Authors: Robert Harris
I thank the librarian and staff of the Wiener Library in London for their help over several years.
I also thank, for their wise advice and kind support, David Rosenthal and—especially—Robyn Sisman, without whose enthusiasm this book would not have been started, let alone finished.
The hundred million self-confident German masters were to be brutally installed in Europe, and secured in power by a monopoly of technical civilisation and the slave-labour of a dwindling native population of neglected, diseased, illiterate
in order that they might have leisure to buzz along infinite
admire the Strength-Through-Joy Hostel, the Party headquarters, the Military Museum and the Planetarium which their Fuehrer would have built in Linz (his new Hitleropolis), trot round local picture-galleries, and listen over their cream buns to endless recordings of
The Merry Widow
. This was to be the German Millennium, from which even the imagination was to have no means of escape.
The Mind of Adolf Hitler
People sometimes say to me: "Be careful! You will have twenty years of guerrilla warfare on your hands!" I am delighted at the prospect . . . Germany will remain in a state of perpetual alertness.
August 29, 1942
TUESDAY, APRIL 14, 1964
I swear to Thee, Adolf Hitler,
As Führer and Chancellor of the German Reich,
Loyalty and Bravery.
I vow to Thee and to the superiors
Whom Thou shalt appoint
Obedience unto Death,
So help me God.
Thick cloud had pressed down on Berlin all night, and now it was lingering into what passed for the morning. On the city's western outskirts, plumes of rain drifted across the surface of Lake Havel like smoke.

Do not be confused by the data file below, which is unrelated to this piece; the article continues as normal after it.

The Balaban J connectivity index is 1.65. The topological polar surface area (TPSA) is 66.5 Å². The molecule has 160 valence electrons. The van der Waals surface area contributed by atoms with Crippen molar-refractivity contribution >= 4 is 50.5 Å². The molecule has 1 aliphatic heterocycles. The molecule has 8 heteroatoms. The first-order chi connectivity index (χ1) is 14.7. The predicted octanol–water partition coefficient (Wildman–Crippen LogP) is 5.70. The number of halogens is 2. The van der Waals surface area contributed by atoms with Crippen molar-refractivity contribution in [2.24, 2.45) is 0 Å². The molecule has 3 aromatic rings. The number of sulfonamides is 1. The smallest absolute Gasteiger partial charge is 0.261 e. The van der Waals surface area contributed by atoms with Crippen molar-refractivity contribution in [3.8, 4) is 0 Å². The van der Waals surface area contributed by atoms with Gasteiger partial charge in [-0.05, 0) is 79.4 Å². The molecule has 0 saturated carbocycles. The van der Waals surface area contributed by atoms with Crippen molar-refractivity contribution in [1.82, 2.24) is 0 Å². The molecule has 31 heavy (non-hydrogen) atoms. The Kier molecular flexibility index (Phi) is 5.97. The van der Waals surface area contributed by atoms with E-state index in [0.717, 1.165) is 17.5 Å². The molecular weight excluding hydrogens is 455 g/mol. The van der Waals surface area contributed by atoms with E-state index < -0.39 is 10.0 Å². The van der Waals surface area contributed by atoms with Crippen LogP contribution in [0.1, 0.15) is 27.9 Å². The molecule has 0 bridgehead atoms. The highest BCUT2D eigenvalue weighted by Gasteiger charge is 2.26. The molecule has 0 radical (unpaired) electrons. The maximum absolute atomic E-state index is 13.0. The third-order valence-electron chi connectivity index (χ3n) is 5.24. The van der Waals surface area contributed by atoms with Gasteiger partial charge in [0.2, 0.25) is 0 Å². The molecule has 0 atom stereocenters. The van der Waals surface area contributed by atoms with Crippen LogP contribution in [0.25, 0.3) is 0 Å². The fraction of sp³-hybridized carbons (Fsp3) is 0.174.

Sky and water merged into a sheet of gray, broken only by the dark line of the opposite bank. Nothing stirred there. No lights showed.
Xavier March, homicide investigator with the Berlin
—the Kripo—climbed out of his Volkswagen and tilted his face to the rain. He was a connoisseur of this particular rain. He knew the taste of it, the smell of it. It was Baltic rain from the north, cold and sea-scented, tangy with salt. For an instant he was back twenty years, in the conning tower of a U-boat, slipping out of Wilhelmshaven, lights doused, into the darkness.
He looked at his watch. It was just after seven in the morning.
Drawn up on the roadside before him were three other cars. The occupants of two were asleep in the drivers' seats. The third was a patrol car of the
the Orpo, as every German called them. It was empty.
Through its open window came the crackle of static, sharp in the damp air, punctuated by jabbering bursts of speech. The revolving light on its roof lit up the forest beside the road: blue-black, blue-black, blue-black.
March looked around for the Orpo patrolmen and saw them sheltering by the lake under a dripping birch tree. Something gleamed pale in the mud at their feet. On a nearby log sat a young man in a black tracksuit, SS insignia on his breast pocket. He was hunched forward, elbows resting on his knees, hands pressed against the sides of his head—the image of misery.
March took a last draw on his cigarette and flicked it away. It fizzed and died on the wet road.
As he approached, one of the policemen raised his arm.